In Europe, early footballs were made out of animal bladders, more specifically pig’s bladders, which were inflated. Later leather coverings were introduced to allow the balls to keep their shape. However, in 1851, Richard Lindon and William Gilbert, both shoemakers from the town of Rugby (near the school), exhibited both round and oval-shaped balls at the Great Exhibition in London. Richard Lindon’s wife is said to have died of lung disease caused by blowing up pig’s bladders. Lindon also won medals for the invention of the “Rubber inflatable Bladder” and the “Brass Hand Pump”.

In 1855, the U.S. inventor Charles Goodyear, who had patented vulcanised rubber , exhibited a spherical football, with an exterior of vulcanised rubber panels, at the Paris Exhibition Universelle. The ball was to prove popular in early forms of football in the U.S.

The iconic ball with a regular pattern of hexagons and pentagons (see truncated icosahedron) did not become popular until the 1960s, and was first used in the World Cup in 1970.

Clubs in Sheffield played a significant role in the development of the rules of football, leading to how the modern game is played today. The Sheffield Rules were devised by the Sheffield Football Club and played in the city between 1857 and 1877. As a result, corner kicks, throw-ins, and heading the ball were introduced into Sheffield football before Association Football rules.

On 28 October 1858, Sheffield Football Club’s first rules of football were ratified at a general meeting at the Adelphi Hotel. As well as creating Sheffield FC, Nathaniel Creswick and William Prest was instrumental in setting up the rules that they adhered to. Sheffield FC’s first set of rules featured the following features:

A player cannot touch the ball with his hands, except when pushing or hitting it, and when a fair catch is made.
Kicking, tripping, and holding opponents (foul play) were forbidden, but charging and pushing were permitted.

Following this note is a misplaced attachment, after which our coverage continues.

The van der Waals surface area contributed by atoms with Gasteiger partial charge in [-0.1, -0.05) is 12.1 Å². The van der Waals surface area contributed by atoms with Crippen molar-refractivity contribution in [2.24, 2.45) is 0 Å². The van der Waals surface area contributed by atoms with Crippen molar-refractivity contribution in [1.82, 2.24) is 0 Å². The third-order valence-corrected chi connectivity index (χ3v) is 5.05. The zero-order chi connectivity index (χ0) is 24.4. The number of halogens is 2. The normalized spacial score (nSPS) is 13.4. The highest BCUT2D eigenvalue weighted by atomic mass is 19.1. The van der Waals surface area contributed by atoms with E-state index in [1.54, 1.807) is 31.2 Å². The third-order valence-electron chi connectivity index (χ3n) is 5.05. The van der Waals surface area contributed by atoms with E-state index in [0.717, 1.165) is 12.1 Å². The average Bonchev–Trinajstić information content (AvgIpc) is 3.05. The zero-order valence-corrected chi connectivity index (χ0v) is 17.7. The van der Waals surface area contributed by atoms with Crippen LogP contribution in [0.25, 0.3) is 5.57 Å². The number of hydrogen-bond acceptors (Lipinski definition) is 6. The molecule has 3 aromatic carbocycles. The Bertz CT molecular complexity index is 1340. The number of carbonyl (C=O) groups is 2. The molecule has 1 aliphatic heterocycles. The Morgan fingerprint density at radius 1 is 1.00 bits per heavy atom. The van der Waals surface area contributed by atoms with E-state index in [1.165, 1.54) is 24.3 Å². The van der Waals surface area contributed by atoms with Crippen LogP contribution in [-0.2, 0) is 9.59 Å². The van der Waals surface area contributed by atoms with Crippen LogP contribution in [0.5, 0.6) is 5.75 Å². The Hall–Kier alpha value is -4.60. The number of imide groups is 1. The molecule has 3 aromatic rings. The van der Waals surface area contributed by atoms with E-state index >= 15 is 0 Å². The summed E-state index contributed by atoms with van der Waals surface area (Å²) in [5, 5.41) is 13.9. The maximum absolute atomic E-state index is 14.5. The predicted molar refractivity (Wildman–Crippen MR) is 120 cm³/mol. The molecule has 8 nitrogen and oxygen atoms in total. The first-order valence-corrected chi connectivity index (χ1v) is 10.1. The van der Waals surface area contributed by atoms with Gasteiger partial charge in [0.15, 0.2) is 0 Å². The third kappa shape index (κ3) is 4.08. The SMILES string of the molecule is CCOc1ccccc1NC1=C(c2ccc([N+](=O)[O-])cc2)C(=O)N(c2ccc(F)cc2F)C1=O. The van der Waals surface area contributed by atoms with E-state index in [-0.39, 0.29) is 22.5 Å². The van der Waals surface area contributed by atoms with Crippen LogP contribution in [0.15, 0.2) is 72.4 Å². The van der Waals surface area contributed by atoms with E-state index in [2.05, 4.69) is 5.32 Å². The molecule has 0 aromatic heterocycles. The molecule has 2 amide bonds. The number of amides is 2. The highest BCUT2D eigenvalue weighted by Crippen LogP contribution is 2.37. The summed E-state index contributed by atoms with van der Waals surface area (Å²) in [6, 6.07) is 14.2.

A fair catch resulted in a free kick, but the free kick could not lead to a goal.
In 1858, a goal could only be scored by kicking it.
Throw-ins are awarded to teams that touch the ball after it has left play. In order to throw the ball in, it must be thrown at a right angle to the touchline.
There was a “kick-out” (goal kick) from 25 yards when the ball went out of play over the goal-line.
Offside laws did not exist.
The numbers on each side were not dictated by the Sheffield rules.
Over the 20 years, these Sheffield rules were updated after each season until the Sheffield Association and the London-based FA came to a head in 1877.

The world’s first competitive inter-club match between Hallam FC and Sheffield FC in 1860 and the world’s first football tournament, the Youdan Cup, were played according to the Sheffield Rules. Following the 1860 Boxing Day derby between Hallam and Sheffield, players and committee members retired to The Plough pub for much-needed refreshments.

As the sport developed, more rules were implemented and more historical landmarks were set. For example, the penalty kick was introduced in 1891. FIFA became a member of the International Football Association Board of Great Britain in 1913. Red and yellow cards were introduced during the 1970 World Cup finals. More recent major changes include goalkeepers being banned from handling deliberate back passes in 1992 and tackles from behind becoming red-card penalties in 1998.